Memorandum of Conversation, by the First Secretary of Embassy in the Dominican Republic (Scherer), Temporarily in Washington90

  • [Participants:]
    • Cuban Delegation
      • Dr. Oscar Seiglie, Chairman
      • Senator José M. Casanova, Hacendados
      • Dr. Arturo Mañas, Hacendados
      • Sr. Gaston Godoy, Colonas
      • Dr. Teodoro Santiesteban
      • Dr. Oscar Albertini, Cuban Embassy
      • Sr. Manuel Rasco, Cuban Sugar Institute
    • American Delegation
      • Earl Wilson, CCC
      • James Marshall, CCC
      • Richard Burchard, Solicitor’s Office [Agriculture]
      • Mr. [Horace] Ritchie, Solicitor’s Office
      • Francis Linville, State
      • G. F. Scherer, State
      • Dr. Joshua Bernhardt, Agriculture
      • Gustave Burmeister
      • Mr. Fowler91

In reopening the Cuban sugar negotiations begun in Cuba during the summer, Mr. Earl Wilson welcomed the Cuban Commission briefly and got down to business at once.

He stated that the announcement of the finding of sugar in Java was not timed to influence the negotiations for the 1946 Cuban sugar crop. As a matter of fact, while the sugar is certainly on hand in Java, there are many complicating factors that will delay its availability.

[Page 944]

1946 Crop Only

As he had stated during previous negotiations, Mr. Wilson mentioned that the United States Government is anxious to get out of the sugar business as soon as possible without permitting recurrence of the wild speculation following World War I. Consequently, it is this Government’s wish to buy only the 1946 Cuban crop, but conditions might possibly work out so that the 1947 crop is needed, and in that case negotiations could be started early in 1946.

Mr. Wilson commented favorably on the 1947 crop prospects for Cuba indicating that there may be a demand in the United States for 2½ to 3 million more tons needed than the amount of 1945 consumption, which came to 6.1 million short tons.

Escalator Clause

Mr. Wilson stated that the customary escalator clause for an increase in the ceiling price would be included in a new contract.


The price to Cuba would be based on equal treatment with Puerto Rico, less tariff preferences and the payments stipulated in the Sugar Act of 1937. Hence, the price would be 3.675 cents per pound, a total 102.5 points1 over the price of 2.65, which includes payments of 87.5 cents to Puerto Rican growers and labor and 15 cents to Puerto Rican mills.

Sr. Godoy asked if this price were final. Mr. Wilson replied that, while no final contract had been signed, several large Puerto Rican producers had indicated acceptance and CCC will not make any further increase to Puerto Rico.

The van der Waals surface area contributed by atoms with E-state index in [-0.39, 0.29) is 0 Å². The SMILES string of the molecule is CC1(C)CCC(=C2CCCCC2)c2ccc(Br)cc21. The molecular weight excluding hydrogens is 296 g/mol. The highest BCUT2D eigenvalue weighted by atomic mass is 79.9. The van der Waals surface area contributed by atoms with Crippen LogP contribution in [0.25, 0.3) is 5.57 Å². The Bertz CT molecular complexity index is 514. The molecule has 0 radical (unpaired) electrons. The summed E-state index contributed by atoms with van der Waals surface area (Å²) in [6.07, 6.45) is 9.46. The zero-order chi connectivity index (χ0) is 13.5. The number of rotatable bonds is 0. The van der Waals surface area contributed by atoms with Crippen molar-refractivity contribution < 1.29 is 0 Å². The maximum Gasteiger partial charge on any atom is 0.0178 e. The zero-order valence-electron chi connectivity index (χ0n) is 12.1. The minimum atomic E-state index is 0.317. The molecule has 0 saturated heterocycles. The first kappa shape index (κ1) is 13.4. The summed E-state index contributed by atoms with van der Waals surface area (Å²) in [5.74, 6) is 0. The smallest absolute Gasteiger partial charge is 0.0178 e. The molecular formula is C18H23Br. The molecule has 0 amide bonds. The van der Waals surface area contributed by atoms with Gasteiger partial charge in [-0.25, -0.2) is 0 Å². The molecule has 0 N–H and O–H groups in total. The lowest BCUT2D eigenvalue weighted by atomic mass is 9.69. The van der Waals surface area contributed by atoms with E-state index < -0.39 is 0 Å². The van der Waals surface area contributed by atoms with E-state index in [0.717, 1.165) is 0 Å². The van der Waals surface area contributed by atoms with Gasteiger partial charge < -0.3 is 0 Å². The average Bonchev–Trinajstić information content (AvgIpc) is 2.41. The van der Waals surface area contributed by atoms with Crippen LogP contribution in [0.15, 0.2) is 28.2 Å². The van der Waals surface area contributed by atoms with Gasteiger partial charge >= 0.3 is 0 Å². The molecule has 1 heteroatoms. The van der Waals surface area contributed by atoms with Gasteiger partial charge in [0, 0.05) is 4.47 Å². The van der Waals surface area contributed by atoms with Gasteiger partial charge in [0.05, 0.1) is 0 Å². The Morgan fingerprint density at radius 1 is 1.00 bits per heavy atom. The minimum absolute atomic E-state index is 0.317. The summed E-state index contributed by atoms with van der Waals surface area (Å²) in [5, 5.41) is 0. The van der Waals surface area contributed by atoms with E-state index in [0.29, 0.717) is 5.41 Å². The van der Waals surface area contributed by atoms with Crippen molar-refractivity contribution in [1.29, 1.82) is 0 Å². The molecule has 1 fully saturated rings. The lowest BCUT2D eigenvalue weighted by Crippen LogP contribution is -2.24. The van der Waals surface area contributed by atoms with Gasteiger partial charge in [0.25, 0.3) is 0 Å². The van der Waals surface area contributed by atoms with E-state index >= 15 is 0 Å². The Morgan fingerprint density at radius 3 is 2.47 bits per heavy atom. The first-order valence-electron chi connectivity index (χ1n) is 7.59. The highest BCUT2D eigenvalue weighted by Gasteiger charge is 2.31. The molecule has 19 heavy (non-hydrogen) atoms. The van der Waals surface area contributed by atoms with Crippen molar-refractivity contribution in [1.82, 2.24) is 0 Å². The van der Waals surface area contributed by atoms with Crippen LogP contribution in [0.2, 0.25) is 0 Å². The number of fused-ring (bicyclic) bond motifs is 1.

Local Consumption of Sugar

Mr. Wilson stated that we are very disconcerted about the excessive use of Cuban sugar for local consumption. During the negotiations for the 1945 crop we received assurances (not legally binding, of course) that we could expect Cuba to return some of the 250 thousand long tons which had been earmarked for local Cuban use.

In spite of these assurances we have been asked to provide 50 thousand tons extra which request was disapproved. In spite of disapproval it now appears that 27 thousand tons have been over-drawn. It may be, according to Mr. Wilson, that this sugar has moved into [Page 945] black market hands and there ensued a discussion of 100 thousand bags of refined sugar belonging to Pedro Rodriquez.

Dr. Seiglie, Dr. Mañas and Sr. Rasco commented on various aspects of this sugar with the apparent conclusion that Sr. Rodriquez had produced it on a speculative basis. In general, Dr. Seiglie said that the Cuban Government had found it difficult to start controlling local consumption sugar in the middle of the year but that procedures had been developed which should eliminate almost every misuse of this domestic quota.

Free Export Sugar

Disappointment was expressed by Mr. Wilson at apparent infractions by other governments of agreements involving Cuban free export sugar. It was recalled that in granting Cuba a quantity of sugar for export to other countries, CCC requested arrangements be made so that other countries could not re-export the Cuban sugar or permit it to replace sugar sent to third countries.

Mr. Wilson showed two candy-mint wrappers stated to have been picked up in Washington which indicated Mexican and Argentine origins. Imports of sugar bearing products are now under control by the United States Government and it may no longer be possible for either Cubans or Americans to ship to this country products such as “honey marmalade” with allegedly 60 per cent honey and 40 per cent sugar when the 450 thousand gallon order made it perfectly apparent that there are not enough bees in Cuba to produce even a part of the honey needed for the shipment.

Reply Requested From Cubans

Since this Government has received no indication from Cuba concerning its position on Mr. Wilson’s June offer made in Habana, he asked that the Cuban Commission be prepared to reply at the next meeting. It was understood that the only change in the offer would be an increased price, resulting from increased subsidies proposed for Puerto Rico.

It was decided, in connection with statements to the press, that the Cubans might reply to press inquiries mentioning the general discussions and a price of 3.675 cents per pound, equivalent to the Puerto Rican basis. Future meetings would be held after the Cubans have a chance to consider the proposal.

The next meeting was scheduled for 10:30 a.m., October 19, 1945.

  1. George F. Scherer was in Washington for the sugar discussions because of his experience as a Department representative in preceding negotiations for purchase of the 1945 Cuban sugar crop.
  2. William A. Fowler, Chief of the Division of Commercial Policy, Department of State.
  3. A point is the equivalent of one hundredth of a cent.